Izobel smiled wide-and-white when I said we’d sneak out. And we did sneak out. Before the first brush touched the first canvas. Izobel was happy.

“If you’re happy…” I whispered as we slid silently behind a curtain . “…I’m happy.”

And straight after, Izobel made me think about something I hadn’t thought about quite so purely and simply for years.

Straight after my, “If you’re happy, I’m happy.” Izobel whispered back, her right hand holding my left forearm, her eyes looking up, fixed on my eyes, “If I’m happy, I’m happy.” She said. Then winked. Smiled. Nodded quickly. And off we slid.

I smiled too as we hit the mid-morning sunlight. Am I happy? I thought. Am I really happy? And as I looked down at Izobel holding my hand, skipping (her not me). I knew the answer was yes.

And off we skipped, together.

Lisa squeaks, squeals or ‘ouches’ out-loud half a dozen times each day. Nowadays, so often do these exaggerated responses to featherlight bumps, scrapes and scaldings occur, they are ignored by me, that other one that cried wolf (should he overhear), and everybody else.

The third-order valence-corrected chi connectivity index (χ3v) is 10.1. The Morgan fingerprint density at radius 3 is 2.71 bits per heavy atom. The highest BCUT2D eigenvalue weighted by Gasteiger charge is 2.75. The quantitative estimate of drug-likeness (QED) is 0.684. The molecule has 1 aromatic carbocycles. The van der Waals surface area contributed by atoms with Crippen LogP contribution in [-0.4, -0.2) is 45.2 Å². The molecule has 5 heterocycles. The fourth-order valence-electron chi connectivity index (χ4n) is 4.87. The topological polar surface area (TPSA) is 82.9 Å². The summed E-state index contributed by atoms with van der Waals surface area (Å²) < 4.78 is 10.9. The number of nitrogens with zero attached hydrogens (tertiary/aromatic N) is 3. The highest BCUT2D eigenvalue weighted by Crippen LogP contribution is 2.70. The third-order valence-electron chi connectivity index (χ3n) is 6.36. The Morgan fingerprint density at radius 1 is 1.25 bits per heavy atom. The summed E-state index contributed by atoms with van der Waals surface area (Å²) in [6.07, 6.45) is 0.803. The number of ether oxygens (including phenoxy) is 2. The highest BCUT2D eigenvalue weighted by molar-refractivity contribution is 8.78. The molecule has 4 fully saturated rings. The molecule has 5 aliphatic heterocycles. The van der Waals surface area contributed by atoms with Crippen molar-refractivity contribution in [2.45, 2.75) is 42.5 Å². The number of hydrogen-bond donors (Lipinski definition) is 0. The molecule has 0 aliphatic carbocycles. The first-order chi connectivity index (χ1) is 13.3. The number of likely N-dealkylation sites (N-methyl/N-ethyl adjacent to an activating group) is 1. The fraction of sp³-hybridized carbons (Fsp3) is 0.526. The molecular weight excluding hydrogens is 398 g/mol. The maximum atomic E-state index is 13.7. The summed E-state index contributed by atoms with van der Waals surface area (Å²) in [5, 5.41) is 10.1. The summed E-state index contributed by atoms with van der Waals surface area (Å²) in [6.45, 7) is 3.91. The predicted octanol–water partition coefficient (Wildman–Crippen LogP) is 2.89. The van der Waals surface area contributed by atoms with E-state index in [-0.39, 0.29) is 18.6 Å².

Yesterday however, there was a shouted, relayed report from my 7 year old, Izobel, that her bare-footed mother had stood on a Leprechaun in the kitchen.

This, I didn’t ignore.

Life’s like that isn’t it? Dull repetitiveness is ignored. It’s boring. It just blends in. And that’s why LinkedIn is such a head-shaky place. Businesses merging into one as they speak in the same, ‘We are delighted to announce…’ tone of voice as each other. Telling us the same things over and over and over. God it’s dull!

Take a risk! Say something different! Say the unignorable! It’s not as hard as you think. Start by just not saying what they bloody well said. In the way they bloody well said it.

And that’s why, unlike Lisa’s other squeaks, squeals and ‘ouches’, I didn’t ignore her standing bare-footed on a Leprechaun in the kitchen. Izobel and Lisa caught my attention!

Even though, as it turned out, it was a peppercorn.

It’s never a good idea to put a kiss at the end of any message you send to anyone you know through work.

Because it triggers Kiss Anxiety.